Born Here, Died Here

Preservation awareness makes possible the digitization of vital records by the University of Cincinnati Library

April 26, 2011

On July 29, 1900, Mary Ayres died of consumption in Cincinnati, Ohio. An Irish immigrant who labored as a cook, Mary was 51 years old and a widow. On her official death record, no home address is given. Presumably when the disease set in, she was removed to the city infirmary. We do not know how long she was there, we do not know who comforted her or mourned at her bedside. The consumption (what we now call tuberculosis) may have struck her quickly or lingered in her body for months or years. What we do know is that Mary Ayres was prepared for burial by the Gilligan Funeral Home and laid in her grave at the New St. Joseph’s Cemetery, located in Cincinnati’s Price Hill neighborhood. In 1900, Old St. Joseph’s was primarily a German burial ground. New St. Joseph’s included the Irish.

These details about the death of a working-class immigrant may seem like a tiny bit of local history. But the card on which Mary Ayres’s details are printed is one of more than 500,000 birth and death records that have been digitized by the University of Cincinnati Libraries. Ranging from 1865 to 1912 and representing the city’s earliest official birth and death records, these cards hold the key to understanding an urban community’s demographics through its citizens, its neighborhoods, its health issues, and its occupations. The key unlocks a treasure house of community life. By digitizing and creating metadata for the cards, the UC Libraries have provided access to primary source documents that are important not only for academic endeavors, but for public research as well.

The birth and death records were added to the collections of UC’s Archives and Rare Books Library in 2003 through Ohio’s Local Government Records Program. Copied from deteriorated ledgers made by the city’s Health Department, the cards are either typed or handwritten. Over the decades they have been used primarily by family historians. Physical access and reference use were problematic. The ledgers are also housed at UC, but their fragility precludes any handling. Flaking and tearing would be the result of even a gentle effort at turning pages. In fact, when the volumes were first moved to the Archives and Rare Books Library in the 1970s, many pages already had pieces missing from them. The cards have become the accepted legal records.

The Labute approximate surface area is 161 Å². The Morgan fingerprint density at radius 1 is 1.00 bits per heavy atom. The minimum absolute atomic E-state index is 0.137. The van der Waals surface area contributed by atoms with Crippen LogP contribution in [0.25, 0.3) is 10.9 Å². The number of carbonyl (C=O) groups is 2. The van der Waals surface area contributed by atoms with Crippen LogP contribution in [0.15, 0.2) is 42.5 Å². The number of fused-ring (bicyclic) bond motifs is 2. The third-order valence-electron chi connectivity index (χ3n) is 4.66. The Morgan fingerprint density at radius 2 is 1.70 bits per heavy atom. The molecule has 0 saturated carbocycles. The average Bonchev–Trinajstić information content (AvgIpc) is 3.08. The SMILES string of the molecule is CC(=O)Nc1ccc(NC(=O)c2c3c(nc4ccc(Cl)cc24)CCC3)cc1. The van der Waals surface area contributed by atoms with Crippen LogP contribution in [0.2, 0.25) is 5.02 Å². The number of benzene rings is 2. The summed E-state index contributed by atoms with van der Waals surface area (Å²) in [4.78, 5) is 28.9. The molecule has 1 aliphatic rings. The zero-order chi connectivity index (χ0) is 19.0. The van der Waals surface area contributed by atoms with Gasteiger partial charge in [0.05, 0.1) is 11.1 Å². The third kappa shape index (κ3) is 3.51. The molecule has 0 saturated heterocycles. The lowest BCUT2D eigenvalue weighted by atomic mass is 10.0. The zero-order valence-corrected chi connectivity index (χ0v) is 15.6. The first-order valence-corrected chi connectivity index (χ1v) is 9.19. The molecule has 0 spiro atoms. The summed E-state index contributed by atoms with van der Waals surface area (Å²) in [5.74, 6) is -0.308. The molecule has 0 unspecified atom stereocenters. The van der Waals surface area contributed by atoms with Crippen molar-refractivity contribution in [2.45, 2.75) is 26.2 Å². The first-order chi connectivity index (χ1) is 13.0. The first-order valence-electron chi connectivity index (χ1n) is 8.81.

In 2009, the library was awarded a $140,437 digitization grant through the Library Services and Technology Act (LSTA), administered by the State Library of Ohio and funded through the Institute of Museum and Library Services. UC Libraries digitized the records and in partnership with OhioLINK will make them freely available over the internet. Access will be greatly expanded beyond genealogy use. Urban studies scholars, epidemiologists, social historians, and public health officials will be able to research this body of original documents easily and effectively. Indeed, an important part of the grant project is to make the records accessible to the general public.

Record details

The birth records include name, birth date, race, gender, name and birthplace of the parents, occupation of the father, attending doctor or midwife, and hospital, if the individual was not born at home. The information on the death record provides name, age, date and cause of death, address (if available), occupation, race, gender, marital status, attending physician, funeral home, and place of burial. Each piece of information has been indexed to accommodate multiple research strategies. For instance, if one keys in the word “consumption,” the result will show everyone who died of that disease. The search can be narrowed even further to those who were born in Ireland, Germany, or any other country. To augment the data, UC Libraries have also provided a link to a glossary of medical terms in use during the 19th and early 20th centuries.

Any of the index terms can be combined. If a researcher wishes to find all female children named “Smith” born between 1875 and 1900, the database will provide results. Or, a search can be restricted to the children of parents born in another country who follow a particular occupation and are a specific race.

The scanning part of the project was completed in August 2010, and the loading of the records and metadata continues. The Archives and Rare Books Library has received approximately 3,000 inquiries annually about these records, but we anticipate the figure will jump as high as 300,000 when the full set is available. For more information on this project, and to view the currently loaded records,visit Cincinnati Birth and Death Records.

Kevin Grace is head of the University of Cincinnati Archives and Rare Books Library.


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